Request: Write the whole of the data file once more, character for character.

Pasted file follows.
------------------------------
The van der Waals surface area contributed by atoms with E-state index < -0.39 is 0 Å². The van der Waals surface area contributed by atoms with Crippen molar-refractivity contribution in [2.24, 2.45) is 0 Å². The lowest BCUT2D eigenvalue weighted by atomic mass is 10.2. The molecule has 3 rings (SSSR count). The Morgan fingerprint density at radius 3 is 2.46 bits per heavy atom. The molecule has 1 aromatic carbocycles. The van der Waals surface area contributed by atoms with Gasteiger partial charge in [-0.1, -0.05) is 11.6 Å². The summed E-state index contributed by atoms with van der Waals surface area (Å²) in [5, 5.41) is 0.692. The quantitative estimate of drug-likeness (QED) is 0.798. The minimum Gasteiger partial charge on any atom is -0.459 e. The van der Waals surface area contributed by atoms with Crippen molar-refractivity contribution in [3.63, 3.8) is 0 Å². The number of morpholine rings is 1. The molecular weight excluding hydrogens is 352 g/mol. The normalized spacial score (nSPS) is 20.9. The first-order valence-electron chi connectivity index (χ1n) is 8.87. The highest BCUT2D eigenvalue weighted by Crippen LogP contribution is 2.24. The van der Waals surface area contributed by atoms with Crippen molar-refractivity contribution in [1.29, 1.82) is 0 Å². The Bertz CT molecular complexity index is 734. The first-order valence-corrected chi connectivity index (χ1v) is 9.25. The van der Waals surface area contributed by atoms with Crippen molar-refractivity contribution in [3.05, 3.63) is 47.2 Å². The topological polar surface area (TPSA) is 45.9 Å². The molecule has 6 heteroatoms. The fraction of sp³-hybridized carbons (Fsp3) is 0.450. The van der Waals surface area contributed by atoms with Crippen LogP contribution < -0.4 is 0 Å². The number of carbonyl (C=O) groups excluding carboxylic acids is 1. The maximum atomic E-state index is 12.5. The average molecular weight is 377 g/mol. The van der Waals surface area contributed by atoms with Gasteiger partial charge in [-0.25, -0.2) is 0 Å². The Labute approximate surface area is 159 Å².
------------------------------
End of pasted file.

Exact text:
The van der Waals surface area contributed by atoms with E-state index < -0.39 is 0 Å². The van der Waals surface area contributed by atoms with Crippen molar-refractivity contribution in [2.24, 2.45) is 0 Å². The lowest BCUT2D eigenvalue weighted by atomic mass is 10.2. The molecule has 3 rings (SSSR count). The Morgan fingerprint density at radius 3 is 2.46 bits per heavy atom. The molecule has 1 aromatic carbocycles. The van der Waals surface area contributed by atoms with Gasteiger partial charge in [-0.1, -0.05) is 11.6 Å². The summed E-state index contributed by atoms with van der Waals surface area (Å²) in [5, 5.41) is 0.692. The quantitative estimate of drug-likeness (QED) is 0.798. The minimum Gasteiger partial charge on any atom is -0.459 e. The van der Waals surface area contributed by atoms with Crippen molar-refractivity contribution in [3.63, 3.8) is 0 Å². The number of morpholine rings is 1. The molecular weight excluding hydrogens is 352 g/mol. The normalized spacial score (nSPS) is 20.9. The first-order valence-electron chi connectivity index (χ1n) is 8.87. The highest BCUT2D eigenvalue weighted by Crippen LogP contribution is 2.24. The van der Waals surface area contributed by atoms with Crippen molar-refractivity contribution in [1.29, 1.82) is 0 Å². The Bertz CT molecular complexity index is 734. The first-order valence-corrected chi connectivity index (χ1v) is 9.25. The van der Waals surface area contributed by atoms with Crippen molar-refractivity contribution in [3.05, 3.63) is 47.2 Å². The topological polar surface area (TPSA) is 45.9 Å². The molecule has 6 heteroatoms. The fraction of sp³-hybridized carbons (Fsp3) is 0.450. The van der Waals surface area contributed by atoms with Crippen LogP contribution < -0.4 is 0 Å². The number of carbonyl (C=O) groups excluding carboxylic acids is 1. The maximum atomic E-state index is 12.5. The average molecular weight is 377 g/mol. The van der Waals surface area contributed by atoms with Gasteiger partial charge in [-0.25, -0.2) is 0 Å². The Labute approximate surface area is 159 Å².